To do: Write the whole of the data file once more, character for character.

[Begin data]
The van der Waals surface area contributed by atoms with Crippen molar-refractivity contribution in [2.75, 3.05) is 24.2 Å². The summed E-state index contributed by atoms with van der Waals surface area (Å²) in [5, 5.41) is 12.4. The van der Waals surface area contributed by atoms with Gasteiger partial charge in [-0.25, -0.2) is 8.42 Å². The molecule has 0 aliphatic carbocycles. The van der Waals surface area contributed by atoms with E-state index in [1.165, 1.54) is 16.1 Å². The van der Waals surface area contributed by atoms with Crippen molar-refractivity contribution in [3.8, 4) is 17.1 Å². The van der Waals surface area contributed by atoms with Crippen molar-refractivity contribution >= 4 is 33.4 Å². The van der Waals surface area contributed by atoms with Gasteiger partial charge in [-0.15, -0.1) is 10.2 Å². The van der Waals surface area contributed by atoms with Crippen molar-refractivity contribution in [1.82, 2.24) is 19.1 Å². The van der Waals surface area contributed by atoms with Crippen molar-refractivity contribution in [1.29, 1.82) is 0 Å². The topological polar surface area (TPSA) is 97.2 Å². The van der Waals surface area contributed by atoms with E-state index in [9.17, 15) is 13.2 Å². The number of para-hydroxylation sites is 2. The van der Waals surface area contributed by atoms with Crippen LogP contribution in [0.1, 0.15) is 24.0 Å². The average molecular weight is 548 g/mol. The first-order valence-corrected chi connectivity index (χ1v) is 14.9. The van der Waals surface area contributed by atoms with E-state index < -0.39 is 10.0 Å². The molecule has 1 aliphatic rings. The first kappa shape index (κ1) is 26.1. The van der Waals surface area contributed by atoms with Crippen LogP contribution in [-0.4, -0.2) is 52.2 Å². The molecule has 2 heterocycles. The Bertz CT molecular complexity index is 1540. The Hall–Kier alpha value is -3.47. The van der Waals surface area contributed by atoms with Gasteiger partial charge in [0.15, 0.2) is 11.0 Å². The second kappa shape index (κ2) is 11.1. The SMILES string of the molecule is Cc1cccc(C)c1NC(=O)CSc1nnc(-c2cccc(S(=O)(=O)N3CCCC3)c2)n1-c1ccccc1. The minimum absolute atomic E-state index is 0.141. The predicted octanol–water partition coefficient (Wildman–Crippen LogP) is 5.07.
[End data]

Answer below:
The van der Waals surface area contributed by atoms with Crippen molar-refractivity contribution in [2.75, 3.05) is 24.2 Å². The summed E-state index contributed by atoms with van der Waals surface area (Å²) in [5, 5.41) is 12.4. The van der Waals surface area contributed by atoms with Gasteiger partial charge in [-0.25, -0.2) is 8.42 Å². The molecule has 0 aliphatic carbocycles. The van der Waals surface area contributed by atoms with E-state index in [1.165, 1.54) is 16.1 Å². The van der Waals surface area contributed by atoms with Crippen molar-refractivity contribution in [3.8, 4) is 17.1 Å². The van der Waals surface area contributed by atoms with Crippen molar-refractivity contribution >= 4 is 33.4 Å². The van der Waals surface area contributed by atoms with Gasteiger partial charge in [-0.15, -0.1) is 10.2 Å². The van der Waals surface area contributed by atoms with Crippen molar-refractivity contribution in [1.82, 2.24) is 19.1 Å². The van der Waals surface area contributed by atoms with Crippen molar-refractivity contribution in [1.29, 1.82) is 0 Å². The topological polar surface area (TPSA) is 97.2 Å². The van der Waals surface area contributed by atoms with E-state index in [9.17, 15) is 13.2 Å². The number of para-hydroxylation sites is 2. The van der Waals surface area contributed by atoms with Crippen LogP contribution in [0.1, 0.15) is 24.0 Å². The average molecular weight is 548 g/mol. The first-order valence-corrected chi connectivity index (χ1v) is 14.9. The van der Waals surface area contributed by atoms with E-state index < -0.39 is 10.0 Å². The molecule has 1 aliphatic rings. The first kappa shape index (κ1) is 26.1. The van der Waals surface area contributed by atoms with Crippen LogP contribution in [-0.4, -0.2) is 52.2 Å². The molecule has 2 heterocycles. The Bertz CT molecular complexity index is 1540. The Hall–Kier alpha value is -3.47. The van der Waals surface area contributed by atoms with Gasteiger partial charge in [0.15, 0.2) is 11.0 Å². The second kappa shape index (κ2) is 11.1. The SMILES string of the molecule is Cc1cccc(C)c1NC(=O)CSc1nnc(-c2cccc(S(=O)(=O)N3CCCC3)c2)n1-c1ccccc1. The minimum absolute atomic E-state index is 0.141. The predicted octanol–water partition coefficient (Wildman–Crippen LogP) is 5.07.